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by Adrian Magson
Creme de la Crime, September 2005
288 pages
ISBN: 0954763475

Buy in the UK | Buy in Canada

Adrian Magson's first full length novel, NO PEACE FOR THE WICKED, introduced not so hard-bitten freelance journalist Riley Gavin who, with military policeman-turned investigator, Frank Palmer, comprises a successful detecting duo.

NO HELP FOR THE DYING begins with a prologue, a chilling one, in contrast with the murder weapon employed by a strange, almost emaciated figure which emerges, paradoxically clutching a bible, from an unremarkable white van.

The man locates a homeless boy slumbering in an unsanitary sleeping bag -- but not for much longer. The bible bearer unzips the sleeping bag and forces scalding tomato soup down the throat of the scarcely resisting youth, effectively choking him to death.

Riley Gavin is telephoned by her agent, Donald Brask, at the unreasonable time of 5am. Donald has, in turn, been contacted by Henry Pearcy, a former colleague of Riley's, who insists on talking with her about one of the journalist's earliest cases, that of a teenager, Katie Pyle, who vanished a decade previously, never to be seen again.

Riley had been troubled by the disappearance and the fact she had been unable to help the grieving parents who displayed a touching faith in the young journalist's abilities.

A fresh light is cast on the old case -- Katie's body has been found on the Thames Embankment . Where she has been hiding for ten years and what could be the motive for the murder? Frank Palmer arrives at Riley's home soon after Donald's call and the pair set about attempting to locate Henry Pearcy, answering questions raised by Katie's death and discovering why a large number of the homeless youth of London has been dying.

The search for Pearcy leads them to the unholy domain of the Church Of Flowing Light, a soi-disant charitable organisation that feeds indigent youth and attempts to restore the less disadvantaged to the bosom of their wealthy families.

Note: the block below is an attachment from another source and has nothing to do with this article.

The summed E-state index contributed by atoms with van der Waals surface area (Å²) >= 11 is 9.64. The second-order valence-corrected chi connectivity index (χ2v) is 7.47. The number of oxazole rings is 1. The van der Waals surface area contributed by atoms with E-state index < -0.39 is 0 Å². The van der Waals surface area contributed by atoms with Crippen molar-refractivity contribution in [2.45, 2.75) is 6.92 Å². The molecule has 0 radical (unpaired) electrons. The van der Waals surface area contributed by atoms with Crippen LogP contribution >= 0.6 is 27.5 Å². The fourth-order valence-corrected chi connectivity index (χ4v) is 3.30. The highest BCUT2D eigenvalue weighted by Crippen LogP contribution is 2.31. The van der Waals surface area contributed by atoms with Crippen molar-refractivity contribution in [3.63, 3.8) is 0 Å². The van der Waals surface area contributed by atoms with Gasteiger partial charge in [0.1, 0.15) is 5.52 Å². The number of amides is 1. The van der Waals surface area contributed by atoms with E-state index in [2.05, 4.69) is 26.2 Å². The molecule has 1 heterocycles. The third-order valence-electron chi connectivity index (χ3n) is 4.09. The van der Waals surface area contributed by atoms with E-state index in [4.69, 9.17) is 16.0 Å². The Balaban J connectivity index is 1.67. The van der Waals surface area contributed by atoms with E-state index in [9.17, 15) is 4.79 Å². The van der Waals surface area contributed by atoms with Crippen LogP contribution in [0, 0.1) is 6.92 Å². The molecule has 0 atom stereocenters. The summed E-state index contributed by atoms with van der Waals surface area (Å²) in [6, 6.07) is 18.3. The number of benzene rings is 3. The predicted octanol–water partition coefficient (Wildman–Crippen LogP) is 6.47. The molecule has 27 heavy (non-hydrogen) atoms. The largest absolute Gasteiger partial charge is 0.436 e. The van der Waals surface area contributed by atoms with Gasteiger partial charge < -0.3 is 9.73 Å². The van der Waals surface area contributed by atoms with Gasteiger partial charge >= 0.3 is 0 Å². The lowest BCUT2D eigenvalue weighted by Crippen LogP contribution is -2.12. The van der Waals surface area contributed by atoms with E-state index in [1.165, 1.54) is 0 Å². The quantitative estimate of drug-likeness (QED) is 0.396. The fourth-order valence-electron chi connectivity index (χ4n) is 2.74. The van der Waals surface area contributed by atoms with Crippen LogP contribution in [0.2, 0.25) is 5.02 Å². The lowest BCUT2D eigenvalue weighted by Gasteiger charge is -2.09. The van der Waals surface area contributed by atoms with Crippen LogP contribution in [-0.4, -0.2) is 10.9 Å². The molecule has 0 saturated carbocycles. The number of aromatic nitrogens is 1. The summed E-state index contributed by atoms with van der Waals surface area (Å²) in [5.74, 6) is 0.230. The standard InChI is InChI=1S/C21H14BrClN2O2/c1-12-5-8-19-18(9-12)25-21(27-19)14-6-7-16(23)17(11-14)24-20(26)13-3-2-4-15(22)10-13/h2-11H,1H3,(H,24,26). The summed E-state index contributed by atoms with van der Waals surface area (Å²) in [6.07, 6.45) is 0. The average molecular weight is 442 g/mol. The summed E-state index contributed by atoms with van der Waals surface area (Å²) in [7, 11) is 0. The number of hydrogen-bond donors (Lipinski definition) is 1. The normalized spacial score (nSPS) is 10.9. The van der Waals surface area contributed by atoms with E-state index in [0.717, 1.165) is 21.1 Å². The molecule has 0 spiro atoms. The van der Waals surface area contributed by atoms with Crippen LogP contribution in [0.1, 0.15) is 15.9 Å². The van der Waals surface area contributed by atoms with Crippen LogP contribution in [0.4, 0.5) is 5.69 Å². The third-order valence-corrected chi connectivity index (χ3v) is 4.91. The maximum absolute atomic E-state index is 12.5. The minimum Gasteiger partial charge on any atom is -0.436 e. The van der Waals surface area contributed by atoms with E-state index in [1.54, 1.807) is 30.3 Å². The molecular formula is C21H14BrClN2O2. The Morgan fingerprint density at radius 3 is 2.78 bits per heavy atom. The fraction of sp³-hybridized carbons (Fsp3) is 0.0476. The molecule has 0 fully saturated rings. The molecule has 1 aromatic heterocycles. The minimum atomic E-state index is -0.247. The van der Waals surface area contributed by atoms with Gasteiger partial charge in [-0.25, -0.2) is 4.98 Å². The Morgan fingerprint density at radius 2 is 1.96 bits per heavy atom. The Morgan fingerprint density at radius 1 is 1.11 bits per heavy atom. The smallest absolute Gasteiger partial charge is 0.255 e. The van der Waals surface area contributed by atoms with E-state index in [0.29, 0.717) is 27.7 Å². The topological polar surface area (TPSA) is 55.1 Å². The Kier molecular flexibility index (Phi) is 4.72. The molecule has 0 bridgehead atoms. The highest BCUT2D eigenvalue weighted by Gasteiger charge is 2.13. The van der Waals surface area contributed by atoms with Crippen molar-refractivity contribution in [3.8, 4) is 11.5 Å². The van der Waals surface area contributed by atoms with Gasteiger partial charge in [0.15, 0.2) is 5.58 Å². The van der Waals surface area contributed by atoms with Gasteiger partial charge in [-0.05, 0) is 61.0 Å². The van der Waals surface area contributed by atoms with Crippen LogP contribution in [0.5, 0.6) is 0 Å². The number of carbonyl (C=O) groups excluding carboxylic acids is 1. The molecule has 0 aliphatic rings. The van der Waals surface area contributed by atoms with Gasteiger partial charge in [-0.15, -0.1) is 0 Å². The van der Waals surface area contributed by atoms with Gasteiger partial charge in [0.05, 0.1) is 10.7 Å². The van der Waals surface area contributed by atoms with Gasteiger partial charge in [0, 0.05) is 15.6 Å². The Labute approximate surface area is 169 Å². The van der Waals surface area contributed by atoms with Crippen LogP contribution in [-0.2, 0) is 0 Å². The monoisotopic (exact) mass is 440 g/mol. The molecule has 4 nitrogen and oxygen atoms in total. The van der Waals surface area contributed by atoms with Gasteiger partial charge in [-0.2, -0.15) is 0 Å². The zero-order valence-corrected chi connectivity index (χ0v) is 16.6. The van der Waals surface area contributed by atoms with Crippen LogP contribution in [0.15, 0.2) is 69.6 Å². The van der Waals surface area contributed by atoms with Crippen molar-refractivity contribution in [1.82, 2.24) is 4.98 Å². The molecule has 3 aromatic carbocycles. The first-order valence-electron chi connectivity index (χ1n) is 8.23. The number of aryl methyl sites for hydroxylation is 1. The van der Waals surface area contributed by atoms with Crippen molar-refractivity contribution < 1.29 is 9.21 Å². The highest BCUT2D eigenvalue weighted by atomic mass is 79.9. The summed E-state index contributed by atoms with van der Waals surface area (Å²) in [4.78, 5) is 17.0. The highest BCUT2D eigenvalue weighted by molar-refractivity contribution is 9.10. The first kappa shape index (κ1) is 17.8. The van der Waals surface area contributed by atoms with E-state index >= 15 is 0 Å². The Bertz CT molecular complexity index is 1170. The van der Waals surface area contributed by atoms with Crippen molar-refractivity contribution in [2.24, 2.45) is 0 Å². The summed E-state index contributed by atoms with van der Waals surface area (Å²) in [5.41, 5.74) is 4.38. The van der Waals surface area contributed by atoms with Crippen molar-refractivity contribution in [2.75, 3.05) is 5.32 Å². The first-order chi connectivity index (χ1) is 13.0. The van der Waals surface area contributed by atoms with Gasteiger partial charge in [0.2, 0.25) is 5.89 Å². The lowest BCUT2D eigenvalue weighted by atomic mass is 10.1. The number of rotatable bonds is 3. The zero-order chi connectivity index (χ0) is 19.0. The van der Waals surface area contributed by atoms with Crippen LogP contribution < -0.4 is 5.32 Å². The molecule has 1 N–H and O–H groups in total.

But how does the organisation manage this? Why does the strange, well-nourished pastor have an accent that meanders between English and American and why does he have acolytes who resemble thugs rather than missionaries? It appears to be a soup kitchen dispensing questionable nourishment with murky depths!

Sadly, one does not have far to look in London to find young people sleeping rough. A vast leap of imagination would not be necessary for the author to come up with the possibilities he has explored in this tale. Mr Magson has a gift for conjuring atmosphere full of menace and sometimes understated as well as overt violence.

The portrait of Riley Gavin, a journalist as yet not callous to the extent of lacking empathy with victims, is well-painted. Perhaps other characters are not sketched with the same detail, but are shaded sufficiently to propel the action and maintain interest.

I really enjoyed the author's occasional surprise insertion of words that are probably not yet found in the common lexicon -- for example, the delicious phrase 'stonking generosity'. The prose is clear and succinct, deftly drawing word pictures of the sad circumstances besetting both homeless youth and abandoned, bereft parents, as well as those who prey on them whilst pretending to pray over them.

While I would be unwilling to sample any soup dished up by some of this author's characters, I am very anxious to sample forthcoming literary dishes in any menu devised by Adrian Magson.

Reviewed by Denise Pickles, September 2005

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Contact: Yvonne Klein (ymk@reviewingtheevidence.com)

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